Commercial and industrial real estate activity has been seeing a recent uptick. With a shift from a tenant/buyer market to a landlord/seller market, it’s time for buyers to do their homework and bid aggressively before an attractive opportunity is lost.
“We have even started to see some multiple offers,” says George Pofok, CCIM, SIOR, senior vice president for Cushman & Wakefield/CRESCO Real Estate. “There has been even been movement in class C-type buildings that for an extended time have been on the market, and this is simply because inventory levels are so low. Companies that need additional space may choose a less-than-ideal building since it is their only option.”
Smart Business spoke with Pofok on how to navigate today’s commercial and industrial real estate market in order to take advantage of available opportunities.
What are the real estate options today for a company looking to grow?
While new construction may cost $60 to $90 a square foot for industrial use, if a company is able to acquire a lesser quality building in the low- to mid-$20s a square foot, and spends another $20 a foot to retrofit, it’s definitely a savings. With that being said, those types of deals, however, are becoming scarcer with recent activity.
What about considering new construction?
Given the tightness in the market, companies should explore the new construction opportunities. While speculative new construction had been dormant during the recent economic slowdown, over the last three months there have been five new speculative construction projects announced in the area, so in that regard the market is turning more favorably.
The cost of new construction might be higher today than it is for existing buildings but in the long run, companies may save on items such as costs for utilities and taxes.
Does a speculative construction project offer advantages?
The speculative product is more for the warehouse/distribution/light assembly type of operation versus heavy manufacturing, but it is definitely a good option. The buildings constructed today typically are more energy efficient, have higher ceilings, more docks and drive-in facilities than those built 10 to 20 years ago.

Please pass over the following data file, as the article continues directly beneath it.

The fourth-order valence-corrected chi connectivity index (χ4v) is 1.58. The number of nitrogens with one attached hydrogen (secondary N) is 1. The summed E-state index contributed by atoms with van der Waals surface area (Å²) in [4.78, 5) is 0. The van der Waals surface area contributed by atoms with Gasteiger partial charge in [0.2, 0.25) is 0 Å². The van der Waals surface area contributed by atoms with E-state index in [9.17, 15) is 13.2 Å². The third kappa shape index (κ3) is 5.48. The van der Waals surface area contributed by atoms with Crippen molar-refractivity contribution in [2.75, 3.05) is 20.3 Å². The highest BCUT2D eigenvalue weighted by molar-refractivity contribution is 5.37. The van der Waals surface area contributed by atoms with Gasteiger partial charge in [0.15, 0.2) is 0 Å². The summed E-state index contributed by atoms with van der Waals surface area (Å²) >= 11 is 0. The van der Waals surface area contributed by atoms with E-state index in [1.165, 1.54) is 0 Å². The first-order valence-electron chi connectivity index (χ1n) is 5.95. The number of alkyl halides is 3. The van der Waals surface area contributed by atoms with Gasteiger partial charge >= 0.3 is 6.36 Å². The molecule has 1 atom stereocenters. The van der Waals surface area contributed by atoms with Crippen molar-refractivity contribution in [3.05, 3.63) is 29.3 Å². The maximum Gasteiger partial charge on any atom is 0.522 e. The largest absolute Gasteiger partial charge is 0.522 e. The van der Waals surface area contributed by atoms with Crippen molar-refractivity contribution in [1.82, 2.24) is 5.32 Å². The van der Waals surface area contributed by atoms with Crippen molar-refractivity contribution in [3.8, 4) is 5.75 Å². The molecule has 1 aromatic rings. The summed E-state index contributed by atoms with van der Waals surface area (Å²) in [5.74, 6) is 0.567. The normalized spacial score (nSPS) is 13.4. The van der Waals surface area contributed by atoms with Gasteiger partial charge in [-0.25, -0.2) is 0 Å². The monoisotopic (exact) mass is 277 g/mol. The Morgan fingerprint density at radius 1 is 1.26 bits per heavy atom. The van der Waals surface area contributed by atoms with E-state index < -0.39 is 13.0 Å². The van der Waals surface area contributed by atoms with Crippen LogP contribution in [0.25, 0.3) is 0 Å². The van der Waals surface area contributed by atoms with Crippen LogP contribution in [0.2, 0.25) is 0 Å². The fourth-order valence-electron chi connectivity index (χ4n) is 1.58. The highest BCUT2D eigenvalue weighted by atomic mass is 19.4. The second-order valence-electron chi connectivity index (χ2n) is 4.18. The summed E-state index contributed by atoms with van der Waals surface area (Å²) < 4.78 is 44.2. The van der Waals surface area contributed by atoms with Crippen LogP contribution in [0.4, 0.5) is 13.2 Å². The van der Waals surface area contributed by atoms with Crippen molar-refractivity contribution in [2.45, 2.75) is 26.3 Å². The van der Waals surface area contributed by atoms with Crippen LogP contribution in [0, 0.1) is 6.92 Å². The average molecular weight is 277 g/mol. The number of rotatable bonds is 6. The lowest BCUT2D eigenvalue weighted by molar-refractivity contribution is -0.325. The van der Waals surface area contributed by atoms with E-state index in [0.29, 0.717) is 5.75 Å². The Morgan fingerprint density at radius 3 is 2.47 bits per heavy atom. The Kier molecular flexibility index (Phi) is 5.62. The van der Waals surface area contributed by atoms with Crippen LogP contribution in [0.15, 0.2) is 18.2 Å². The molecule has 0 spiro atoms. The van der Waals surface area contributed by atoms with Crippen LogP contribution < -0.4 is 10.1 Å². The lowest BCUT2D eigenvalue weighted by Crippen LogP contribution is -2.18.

While the norm in the past may have been an 18-foot ceiling, today’s buildings are being developed with 30-32-foot ceilings so companies can rack more product in a smaller footprint. For example, with an 18-foot ceiling, companies may have required 50,000 square feet of space, but if they can take advantage of the higher ceiling/cube height, they can reduce their footprint to 30,000 square feet.
What steps should a company take when it looks for existing space?
Companies should do their homework before they get into the market. They need to secure preapproval from a lender and have completed their own internal analysis as to their specific facility needs — docks, drive-ins, ceiling height and perhaps a location analysis of employee drive times. It is extremely important to start early. There is a longer lead time required for manufacturing operations vs. warehouse/distribution operations.
A manufacturing operation has to build inventory so that it can shut down and move equipment before it can ramp up production again, so additional time is needed. But a warehousing operation only needs a short amount of time to relocate racking and product in the new location.
In addition, once a company locates a building that fits its needs, it should take action. The company can’t wait two or three months because that space likely won’t be available in today’s environment.
How does a company prepare for competitive bidding?
If that situation presents itself, the broker should advise the company that the market is tight, and it should be ready to be aggressive with an offer if this is the space desired. The offer should also be as clean as possible — free of demands such as an extended due diligence period or a larger than typical share of the due diligence costs. A seller might not look favorably on those types of requests, and the fewer strings attached, the better.
Insights Real Estate is brought to you by Cushman & Wakefield/CRESCO Real Estate